Jump to ContentJump to Main Navigation
Creole RenegadesRhetoric of Betrayal and Guilt in the Caribbean Diaspora$
Users without a subscription are not able to see the full content.

Benedicte Boisseron

Print publication date: 2014

Print ISBN-13: 9780813049793

Published to Florida Scholarship Online: September 2014

DOI: 10.5744/florida/9780813049793.001.0001

Show Summary Details
Page of

PRINTED FROM FLORIDA SCHOLARSHIP ONLINE (www.florida.universitypressscholarship.com). (c) Copyright University Press of Florida, 2021. All Rights Reserved. An individual user may print out a PDF of a single chapter of a monograph in FLASO for personal use.date: 05 August 2021

Creole versus Bossale Renegade

Creole versus Bossale Renegade

“Turfism” in the Black Diaspora of the Americas

(p.156) 5 Creole versus Bossale Renegade
Creole Renegades

Bénédicte Boisseron

University Press of Florida

This chapter looks at the bossale roots of the Creole renegade, using the Middle Passage as a symbolic background to address the question of individualism in Black diasporic literature. The slave ship chronotope refers to the exiguity and suppressive nature of the Caribbean and African-American literary spaces. The Bossale, the African-born slave in the Americas, is a transatlantic survivor. The bossale image, which calls upon the importance of basic individualism and Darwinism in the context of the Black diaspora, sheds light on the convention of literary “turfism” traditionally at play in Caribbean and African-American communities. The study investigates the reasons behind Black diasporic writers’ infamous antagonism toward one another, arguing that “turfism” is a consequence of the slave ship dynamic that historically forced the Blacks to make it on their own in spite of the suppressive state and exiguity of the locale.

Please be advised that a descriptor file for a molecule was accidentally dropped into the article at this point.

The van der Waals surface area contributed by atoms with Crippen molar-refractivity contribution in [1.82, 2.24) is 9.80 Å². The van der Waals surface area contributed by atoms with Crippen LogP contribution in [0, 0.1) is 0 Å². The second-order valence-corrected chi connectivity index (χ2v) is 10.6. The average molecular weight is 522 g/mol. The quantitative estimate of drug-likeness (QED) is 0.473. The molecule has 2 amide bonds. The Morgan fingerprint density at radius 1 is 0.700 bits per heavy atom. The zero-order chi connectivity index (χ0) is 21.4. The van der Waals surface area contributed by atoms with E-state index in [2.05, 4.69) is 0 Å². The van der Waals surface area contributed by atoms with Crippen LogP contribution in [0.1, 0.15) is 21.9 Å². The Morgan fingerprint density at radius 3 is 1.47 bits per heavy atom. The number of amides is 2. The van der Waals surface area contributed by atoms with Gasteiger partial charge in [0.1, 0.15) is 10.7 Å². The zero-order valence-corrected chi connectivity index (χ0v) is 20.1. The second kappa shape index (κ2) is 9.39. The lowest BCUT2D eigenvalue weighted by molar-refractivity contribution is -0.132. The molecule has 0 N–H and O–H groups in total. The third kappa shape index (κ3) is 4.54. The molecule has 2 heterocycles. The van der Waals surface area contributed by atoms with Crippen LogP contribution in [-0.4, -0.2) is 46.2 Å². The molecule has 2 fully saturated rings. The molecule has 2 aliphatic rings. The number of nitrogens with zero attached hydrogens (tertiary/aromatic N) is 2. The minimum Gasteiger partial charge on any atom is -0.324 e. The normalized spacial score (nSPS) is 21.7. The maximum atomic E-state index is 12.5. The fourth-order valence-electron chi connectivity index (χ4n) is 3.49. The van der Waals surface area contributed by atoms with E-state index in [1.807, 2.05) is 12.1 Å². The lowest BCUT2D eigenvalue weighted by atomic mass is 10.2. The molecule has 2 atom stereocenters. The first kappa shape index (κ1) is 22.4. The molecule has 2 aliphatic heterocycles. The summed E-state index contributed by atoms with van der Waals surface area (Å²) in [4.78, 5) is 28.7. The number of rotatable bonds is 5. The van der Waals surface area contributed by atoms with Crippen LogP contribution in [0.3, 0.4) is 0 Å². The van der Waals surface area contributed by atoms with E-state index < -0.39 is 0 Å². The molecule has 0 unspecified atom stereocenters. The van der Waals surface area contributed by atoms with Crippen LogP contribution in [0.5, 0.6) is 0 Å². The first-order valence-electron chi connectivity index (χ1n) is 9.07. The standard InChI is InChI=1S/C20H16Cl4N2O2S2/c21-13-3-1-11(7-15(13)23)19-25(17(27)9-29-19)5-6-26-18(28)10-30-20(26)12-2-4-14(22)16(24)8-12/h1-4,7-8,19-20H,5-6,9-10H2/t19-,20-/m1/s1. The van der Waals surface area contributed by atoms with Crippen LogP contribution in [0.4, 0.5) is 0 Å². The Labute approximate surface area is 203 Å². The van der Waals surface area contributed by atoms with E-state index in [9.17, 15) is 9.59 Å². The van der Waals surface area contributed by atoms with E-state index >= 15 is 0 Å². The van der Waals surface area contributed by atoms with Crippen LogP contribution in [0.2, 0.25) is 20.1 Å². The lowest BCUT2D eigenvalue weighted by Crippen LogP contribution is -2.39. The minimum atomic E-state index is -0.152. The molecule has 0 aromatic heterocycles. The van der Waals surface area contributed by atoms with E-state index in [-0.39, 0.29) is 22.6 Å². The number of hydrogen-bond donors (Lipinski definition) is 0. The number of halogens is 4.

Keywords:   Creole, Bossale, turfism, Martinican, literature, African-American, slave ship, chronotope, Middle Passage

Florida Scholarship Online requires a subscription or purchase to access the full text of books within the service. Public users can however freely search the site and view the abstracts and keywords for each book and chapter.

Please, subscribe or login to access full text content.

If you think you should have access to this title, please contact your librarian.

To troubleshoot, please check our FAQs , and if you can't find the answer there, please contact us .